Saturday, August 20, 2016

Nancy Dunlop


Gold Girlfriend is crust brushed with yolk.  Dough after baking.  Pliant in her muffin-muffled skin.  Yeasty and growing and thus quite living.  She a humble muffin rolling o'er the plains.  Near and far flung all at once.  If you don't bake her she will expand up and out and so she is both "bake me at once" and "don't fence me in."  She under steam.  She expansion.  Subtle aeration.  Breathing in a bowl of her own choosing.

Mustard Girlfriend changes hue to match her nerves.  Some days light pink mustard all bright and there on the sandwich in the salad outside on the picnic table linens.  Other days clouded over.   Emotions purpling through her face.  Full flower furling at evening.  Love in there deep set.  Not dislodged.  Eyes dimming brownward.  Inscrutable shutters. 

Pink Flax Girlfriend is named "being outside all the time."   Her hair is pale baby hair and see-through.  Sometimes yellow like hay straw.  Sometimes clear filament.  It tinkles like thin glass pieces tied on string clinka clinking in wind.  Pink Flax Girlfriend is really bunny.  She is Watership Down.  Her face is white with big pink pressing through.  Her eyes are shallow blue morning. 

Green Girlfriend has changed her color.  Before she was Grey Silver Girlfriend the color of city.  Now there's still silver but it's green brown silver.  Like deer fur changing color sometimes mossy sometimes tawny.  Always moving kicking up things.  Her coffee has just a little milk in it, twirling up from the bottom.  Green Girlfriend calls herself "Forest Green" but I don't think she's right.  No moss grows on her stepping stones.

Orange Girlfriend.  And indeed.  But not loud look-at-me orange.  More, an orange with a douse of red—to deepen—bring to substance.  Orange Girlfriend is not tiny or tight but of a piece and all filled in.  Though different than (strictly speaking) the pure sun, she might be certain sunsets over water when there is no wind and your boat relaxes.  A sun simply liking the cool stillness.  Not minding that this moment will end soon.  Orange Girlfriend is fire at rest.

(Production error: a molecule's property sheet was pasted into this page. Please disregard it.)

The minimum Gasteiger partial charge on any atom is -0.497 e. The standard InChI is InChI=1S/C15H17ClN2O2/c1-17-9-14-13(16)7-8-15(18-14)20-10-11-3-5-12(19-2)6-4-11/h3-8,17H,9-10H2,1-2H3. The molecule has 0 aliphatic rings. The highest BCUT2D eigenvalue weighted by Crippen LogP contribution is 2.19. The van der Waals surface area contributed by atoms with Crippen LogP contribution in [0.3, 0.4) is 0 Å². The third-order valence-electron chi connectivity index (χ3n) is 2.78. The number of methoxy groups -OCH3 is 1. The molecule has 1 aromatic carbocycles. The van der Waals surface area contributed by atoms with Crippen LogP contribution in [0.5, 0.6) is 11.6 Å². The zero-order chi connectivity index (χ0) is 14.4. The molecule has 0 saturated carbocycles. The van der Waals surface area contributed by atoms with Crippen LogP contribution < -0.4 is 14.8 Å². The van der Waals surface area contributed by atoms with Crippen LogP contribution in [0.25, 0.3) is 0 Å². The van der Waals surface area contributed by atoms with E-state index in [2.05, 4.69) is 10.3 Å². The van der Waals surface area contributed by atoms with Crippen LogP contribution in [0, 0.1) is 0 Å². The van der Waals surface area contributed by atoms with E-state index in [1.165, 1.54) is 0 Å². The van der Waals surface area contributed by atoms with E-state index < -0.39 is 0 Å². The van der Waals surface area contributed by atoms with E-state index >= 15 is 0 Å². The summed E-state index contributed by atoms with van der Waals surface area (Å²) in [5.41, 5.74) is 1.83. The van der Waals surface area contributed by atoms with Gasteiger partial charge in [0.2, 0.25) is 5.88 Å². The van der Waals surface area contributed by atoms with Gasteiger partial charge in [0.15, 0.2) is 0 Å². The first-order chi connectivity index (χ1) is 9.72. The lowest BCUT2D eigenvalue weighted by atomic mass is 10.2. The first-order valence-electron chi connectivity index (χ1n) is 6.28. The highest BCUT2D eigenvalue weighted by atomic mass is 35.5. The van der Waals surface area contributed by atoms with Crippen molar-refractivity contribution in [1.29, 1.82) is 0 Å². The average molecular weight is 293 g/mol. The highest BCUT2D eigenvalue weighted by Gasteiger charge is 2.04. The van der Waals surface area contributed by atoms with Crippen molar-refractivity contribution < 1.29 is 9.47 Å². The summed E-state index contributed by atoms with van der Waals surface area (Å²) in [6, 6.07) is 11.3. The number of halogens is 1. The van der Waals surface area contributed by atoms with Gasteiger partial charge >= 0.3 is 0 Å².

One Girlfriend is more sound than seen and so this hesitancy of color talk in regard to her.  This Girlfriend a series of swamp sounds.  After-heavy-rain-sounds.  Leaving-no-time-soon sounds.  How to say.  This woman puddly mud.  Webbed feet suctioning from mud—that type of plap of sound.  This thick wet more than brown.  She brown but more.  All colors having lost their boundaries in brown.  The slickest depth of green.  Something old here.  The age of old rain.  What might be moss or aging ferns but isn't.

One Girlfriend is not girl she's woman.  One woman would pull in and harden a moment when called girl inadvertently.  One Girlfriend who is this "woman-only" is buff.  Pearl.  With the slightest dust of pink.  A bisque cream all over.  But porcelain free of crackles.  A tall cream in scarves and fine shoes.  The name of her type of becoming is "buds of chives at point of opening."  The initial fraying—part bud, part sharded, part pink, part rose.  This woman at dusk.  In mist.  Through gauze.  Through increments of weather

Nancy Dunlop
This poem is part of a manuscript entitled, Rebuilding the Meteorite.  It was written at a time in my life when I was prolific in poetry, and therefore I was in close relationship with Language.  I was lexically limber, and words poured out fluidly.  This poem is close to synesthesia, sounds and images blending in my head in a glutinous manner.  I imagined my closest girl friends as vibrations, which turned into colors.  I remember each woman with affection and still see them as colors. 

Nancy Dunlop is a poet and essayist who resides in Upstate New York, where she has taught at the University at Albany.  A finalist in the AWP Intro Journal Awards, she has been published in print journals including The Little Magazine, Writing on the Edge, 13th Moon:  A Feminist Literary Magazine, Works and Days, and Nadir, as well as online publications such as Swank Writing, RI\FT and alterra.  Her work has also been heard on NPR.     

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